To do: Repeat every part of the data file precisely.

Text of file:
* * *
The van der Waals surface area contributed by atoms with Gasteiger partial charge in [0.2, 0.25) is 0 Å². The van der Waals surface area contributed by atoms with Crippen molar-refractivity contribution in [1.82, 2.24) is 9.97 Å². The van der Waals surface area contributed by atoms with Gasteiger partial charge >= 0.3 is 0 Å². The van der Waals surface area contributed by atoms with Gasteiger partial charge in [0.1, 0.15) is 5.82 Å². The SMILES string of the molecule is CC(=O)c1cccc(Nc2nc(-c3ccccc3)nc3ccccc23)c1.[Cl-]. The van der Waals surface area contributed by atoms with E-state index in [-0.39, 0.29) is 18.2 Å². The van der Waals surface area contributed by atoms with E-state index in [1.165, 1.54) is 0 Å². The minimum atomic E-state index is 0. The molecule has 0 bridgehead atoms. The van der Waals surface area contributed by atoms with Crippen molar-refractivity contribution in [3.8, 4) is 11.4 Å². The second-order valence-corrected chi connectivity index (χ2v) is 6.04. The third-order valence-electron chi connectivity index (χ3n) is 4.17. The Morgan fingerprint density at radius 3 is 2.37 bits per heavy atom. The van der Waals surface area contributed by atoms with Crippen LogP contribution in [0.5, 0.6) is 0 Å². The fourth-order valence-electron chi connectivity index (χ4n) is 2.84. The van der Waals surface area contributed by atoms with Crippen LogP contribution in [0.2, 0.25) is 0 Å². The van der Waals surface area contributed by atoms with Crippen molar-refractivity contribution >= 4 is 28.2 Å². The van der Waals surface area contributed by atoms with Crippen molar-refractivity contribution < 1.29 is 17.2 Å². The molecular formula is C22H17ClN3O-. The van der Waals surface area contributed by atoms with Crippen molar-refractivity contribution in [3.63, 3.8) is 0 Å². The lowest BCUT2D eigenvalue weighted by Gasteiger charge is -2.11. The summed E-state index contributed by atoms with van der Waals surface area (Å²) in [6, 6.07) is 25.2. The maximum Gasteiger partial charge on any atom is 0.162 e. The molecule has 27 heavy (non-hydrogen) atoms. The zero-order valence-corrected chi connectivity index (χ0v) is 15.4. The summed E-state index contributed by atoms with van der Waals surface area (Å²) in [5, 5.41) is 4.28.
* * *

The van der Waals surface area contributed by atoms with Gasteiger partial charge in [0.2, 0.25) is 0 Å². The van der Waals surface area contributed by atoms with Crippen molar-refractivity contribution in [1.82, 2.24) is 9.97 Å². The van der Waals surface area contributed by atoms with Gasteiger partial charge >= 0.3 is 0 Å². The van der Waals surface area contributed by atoms with Gasteiger partial charge in [0.1, 0.15) is 5.82 Å². The SMILES string of the molecule is CC(=O)c1cccc(Nc2nc(-c3ccccc3)nc3ccccc23)c1.[Cl-]. The van der Waals surface area contributed by atoms with E-state index in [-0.39, 0.29) is 18.2 Å². The van der Waals surface area contributed by atoms with E-state index in [1.165, 1.54) is 0 Å². The minimum atomic E-state index is 0. The molecule has 0 bridgehead atoms. The van der Waals surface area contributed by atoms with Crippen molar-refractivity contribution in [3.8, 4) is 11.4 Å². The second-order valence-corrected chi connectivity index (χ2v) is 6.04. The third-order valence-electron chi connectivity index (χ3n) is 4.17. The Morgan fingerprint density at radius 3 is 2.37 bits per heavy atom. The van der Waals surface area contributed by atoms with Crippen LogP contribution in [0.5, 0.6) is 0 Å². The fourth-order valence-electron chi connectivity index (χ4n) is 2.84. The van der Waals surface area contributed by atoms with Crippen LogP contribution in [0.2, 0.25) is 0 Å². The van der Waals surface area contributed by atoms with Crippen molar-refractivity contribution >= 4 is 28.2 Å². The van der Waals surface area contributed by atoms with Crippen molar-refractivity contribution < 1.29 is 17.2 Å². The molecular formula is C22H17ClN3O-. The van der Waals surface area contributed by atoms with Crippen molar-refractivity contribution in [3.63, 3.8) is 0 Å². The lowest BCUT2D eigenvalue weighted by Gasteiger charge is -2.11. The summed E-state index contributed by atoms with van der Waals surface area (Å²) in [6, 6.07) is 25.2. The maximum Gasteiger partial charge on any atom is 0.162 e. The molecule has 27 heavy (non-hydrogen) atoms. The zero-order valence-corrected chi connectivity index (χ0v) is 15.4. The summed E-state index contributed by atoms with van der Waals surface area (Å²) in [5, 5.41) is 4.28.